King’s former assistant was awarded £60,000 when he left the Prince’s Foundation | the monarchy

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A former aide to the king received a £60,000 reward when he quit the Prince’s Foundation amid a cash-for-honours scandal, it has emerged.

Michael Fawcett received the money after revelations he offered to help a Saudi donor obtain knighthood and British citizenship.

A police investigation into the sale of honors under the Honors (Prevention of Abuse) Act 1925 is continuing. Officers questioned two men on bail September 6, two days before the Queen’s death.

A statement from the Metropolitan Police said the investigation had progressed and evidence had been handed over to the prosecution on October 31. No arrests were made.

Accounts show that Fawcett, as “chief supplier”, received £59,582, including £21,923 in paid leave plus £877 in pension contributions.

The foundation also provided an additional £1,200 for “independent legal advice”.

Fawcett, Chris Martin, a senior fundraising executive, and Douglas Connell, the chairman, have resigned from the charity based in Dumfries House, Ayrshire.

The Office of the Scottish Charity Regulator is also investigating claims that a donation of hundreds of thousands of pounds appears to have disappeared after being handed over to intermediaries working with the charity.

The latest accounts confirm that the king will remain president of the foundation despite his ascension to the throne.

They state: ‘During the financial year, the foundation was the subject of a number of press articles about fundraising practices at the Prince’s Foundation in relation to certain donations historically received by the body charitable. These reports included questions of “cash for honors”, according to which certain donations were allegedly obtained in exchange for access to the president of the foundation, and the support of the foundation or related entities for the appointments of donors in relation to the British honors system.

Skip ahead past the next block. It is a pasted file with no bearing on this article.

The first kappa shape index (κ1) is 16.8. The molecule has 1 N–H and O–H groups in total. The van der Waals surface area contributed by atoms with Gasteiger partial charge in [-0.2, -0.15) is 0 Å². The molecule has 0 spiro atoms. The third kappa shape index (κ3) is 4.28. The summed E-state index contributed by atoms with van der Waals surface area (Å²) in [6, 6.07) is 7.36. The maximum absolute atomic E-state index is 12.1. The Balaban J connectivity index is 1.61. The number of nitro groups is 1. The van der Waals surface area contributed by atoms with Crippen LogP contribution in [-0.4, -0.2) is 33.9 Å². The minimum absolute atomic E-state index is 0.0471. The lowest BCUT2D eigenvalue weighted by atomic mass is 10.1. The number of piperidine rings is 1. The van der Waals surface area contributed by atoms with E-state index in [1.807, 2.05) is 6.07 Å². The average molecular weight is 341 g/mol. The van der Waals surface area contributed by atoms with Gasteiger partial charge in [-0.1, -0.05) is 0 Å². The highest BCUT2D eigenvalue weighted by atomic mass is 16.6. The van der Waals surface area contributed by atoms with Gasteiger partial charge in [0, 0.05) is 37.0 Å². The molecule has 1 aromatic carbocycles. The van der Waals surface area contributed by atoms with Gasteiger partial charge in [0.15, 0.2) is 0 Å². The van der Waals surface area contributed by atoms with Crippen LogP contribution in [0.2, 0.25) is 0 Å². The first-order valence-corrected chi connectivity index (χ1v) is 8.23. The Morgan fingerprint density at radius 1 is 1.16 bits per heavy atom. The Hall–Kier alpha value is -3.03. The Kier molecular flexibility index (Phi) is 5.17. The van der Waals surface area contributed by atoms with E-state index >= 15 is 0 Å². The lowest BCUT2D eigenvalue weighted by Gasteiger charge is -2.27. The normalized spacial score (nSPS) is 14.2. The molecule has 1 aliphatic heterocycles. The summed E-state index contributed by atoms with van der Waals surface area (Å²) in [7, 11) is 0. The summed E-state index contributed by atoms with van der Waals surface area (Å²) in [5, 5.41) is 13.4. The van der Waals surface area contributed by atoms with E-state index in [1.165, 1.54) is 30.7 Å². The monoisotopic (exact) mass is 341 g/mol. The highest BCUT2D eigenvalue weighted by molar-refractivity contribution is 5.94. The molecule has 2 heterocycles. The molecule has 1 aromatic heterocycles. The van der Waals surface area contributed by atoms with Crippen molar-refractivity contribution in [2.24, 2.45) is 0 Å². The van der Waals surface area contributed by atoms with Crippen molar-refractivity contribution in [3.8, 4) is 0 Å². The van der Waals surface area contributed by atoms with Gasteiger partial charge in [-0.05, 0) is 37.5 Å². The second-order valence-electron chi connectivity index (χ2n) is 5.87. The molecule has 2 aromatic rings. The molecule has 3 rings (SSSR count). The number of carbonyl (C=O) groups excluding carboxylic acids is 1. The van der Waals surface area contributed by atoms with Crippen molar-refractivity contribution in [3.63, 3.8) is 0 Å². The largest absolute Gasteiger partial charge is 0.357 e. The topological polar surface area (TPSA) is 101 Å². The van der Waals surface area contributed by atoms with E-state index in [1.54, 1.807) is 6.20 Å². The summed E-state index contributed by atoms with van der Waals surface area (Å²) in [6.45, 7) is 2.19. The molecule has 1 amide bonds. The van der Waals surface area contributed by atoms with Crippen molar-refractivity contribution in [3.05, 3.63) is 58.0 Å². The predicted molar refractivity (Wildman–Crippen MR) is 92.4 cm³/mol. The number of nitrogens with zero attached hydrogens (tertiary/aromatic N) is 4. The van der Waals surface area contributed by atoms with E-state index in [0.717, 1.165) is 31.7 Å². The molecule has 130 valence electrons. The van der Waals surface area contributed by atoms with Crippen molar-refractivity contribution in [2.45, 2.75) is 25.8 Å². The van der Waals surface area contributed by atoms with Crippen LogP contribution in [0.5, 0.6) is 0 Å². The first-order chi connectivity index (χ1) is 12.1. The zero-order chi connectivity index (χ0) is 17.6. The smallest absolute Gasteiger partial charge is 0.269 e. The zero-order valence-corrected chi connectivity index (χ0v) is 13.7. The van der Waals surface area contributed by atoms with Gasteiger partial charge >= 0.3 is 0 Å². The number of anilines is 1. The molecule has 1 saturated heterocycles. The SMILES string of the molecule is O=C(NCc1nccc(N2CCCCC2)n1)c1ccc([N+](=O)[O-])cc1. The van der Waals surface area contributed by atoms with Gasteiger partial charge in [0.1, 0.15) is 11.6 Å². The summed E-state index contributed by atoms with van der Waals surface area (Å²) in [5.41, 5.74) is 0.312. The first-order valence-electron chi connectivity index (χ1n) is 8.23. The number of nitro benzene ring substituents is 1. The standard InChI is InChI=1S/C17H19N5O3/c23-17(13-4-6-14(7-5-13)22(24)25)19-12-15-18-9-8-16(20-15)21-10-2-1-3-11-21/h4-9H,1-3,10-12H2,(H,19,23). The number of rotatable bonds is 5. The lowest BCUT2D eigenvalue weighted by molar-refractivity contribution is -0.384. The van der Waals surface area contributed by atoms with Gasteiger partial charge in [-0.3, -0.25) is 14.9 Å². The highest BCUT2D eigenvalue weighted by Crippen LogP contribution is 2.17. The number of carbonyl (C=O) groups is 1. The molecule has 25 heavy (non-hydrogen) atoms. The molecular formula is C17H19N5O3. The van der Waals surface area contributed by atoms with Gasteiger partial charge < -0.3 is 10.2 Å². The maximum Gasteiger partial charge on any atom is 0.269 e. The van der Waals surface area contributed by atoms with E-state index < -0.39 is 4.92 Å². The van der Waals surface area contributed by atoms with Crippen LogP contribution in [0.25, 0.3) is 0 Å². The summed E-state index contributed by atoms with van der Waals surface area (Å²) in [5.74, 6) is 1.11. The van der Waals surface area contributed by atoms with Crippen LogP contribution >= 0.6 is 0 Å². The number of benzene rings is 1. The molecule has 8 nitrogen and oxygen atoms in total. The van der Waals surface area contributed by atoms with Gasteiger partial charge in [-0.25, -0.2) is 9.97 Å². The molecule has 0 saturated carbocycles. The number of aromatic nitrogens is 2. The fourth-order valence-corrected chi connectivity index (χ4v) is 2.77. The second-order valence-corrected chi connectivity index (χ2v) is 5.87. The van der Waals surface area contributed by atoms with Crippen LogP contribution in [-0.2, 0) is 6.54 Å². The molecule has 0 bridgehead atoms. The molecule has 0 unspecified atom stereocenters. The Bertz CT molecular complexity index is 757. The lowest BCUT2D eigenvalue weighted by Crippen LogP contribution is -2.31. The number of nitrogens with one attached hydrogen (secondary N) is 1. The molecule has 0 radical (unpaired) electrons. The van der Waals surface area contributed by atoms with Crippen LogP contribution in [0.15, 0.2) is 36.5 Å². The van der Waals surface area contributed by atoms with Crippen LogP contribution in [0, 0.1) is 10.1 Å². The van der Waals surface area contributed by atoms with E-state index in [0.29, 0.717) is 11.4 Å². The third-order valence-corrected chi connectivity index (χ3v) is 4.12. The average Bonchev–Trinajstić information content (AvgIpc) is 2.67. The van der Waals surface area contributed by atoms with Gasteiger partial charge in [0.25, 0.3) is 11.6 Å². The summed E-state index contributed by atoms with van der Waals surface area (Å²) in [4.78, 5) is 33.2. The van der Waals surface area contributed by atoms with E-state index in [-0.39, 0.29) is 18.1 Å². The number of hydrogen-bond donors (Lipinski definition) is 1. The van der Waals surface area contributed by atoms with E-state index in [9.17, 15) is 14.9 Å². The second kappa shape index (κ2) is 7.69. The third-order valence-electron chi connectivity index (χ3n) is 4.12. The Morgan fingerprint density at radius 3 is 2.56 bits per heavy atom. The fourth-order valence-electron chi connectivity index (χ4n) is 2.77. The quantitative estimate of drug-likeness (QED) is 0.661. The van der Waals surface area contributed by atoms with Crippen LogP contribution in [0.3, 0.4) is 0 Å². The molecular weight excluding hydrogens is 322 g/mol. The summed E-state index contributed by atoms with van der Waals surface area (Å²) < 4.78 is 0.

“Following these press reports, the Office of the Scottish Charities Regulator has launched an investigation into the foundation and its governance.

”The Trustees are also aware that the Metropolitan Police are investigating alleged breaches under the Honors (Prevention of Abuse) Act 1925.

“The risks highlighted and considered include the potential for legal, regulatory, employee and reputational risks. The Trustees accept the reputational risk arising from these events as probable.”

The Mail on Sunday published a letter from 2017 last year in which Fawcett allegedly wrote that he was prepared to apply to change the honorary CBE of businessman Mahfouz Marei Mubarak bin Mahfouz to a KBE and support their citizenship application.

The letter, written on letterhead when Fawcett was then chief executive of the Dumfries House Trust, said the requests would be made in response to the trust’s “latest and most anticipated support”. Mahfouz has denied any wrongdoing.

The following year Dumfries House became part of the Prince’s Foundation, created by the merger of several of Charles’ charities, and Fawcett was appointed chief executive.

Clarence House said in September 2021 that Charles had ‘no knowledge of the alleged offer of honors or British citizenship on the basis of a donation to his charities’ and insisted he supported fully investigated by the Prince’s Foundation.

The foundation told the Mail on Sunday: ‘We do not discuss individual staff salaries or payments.

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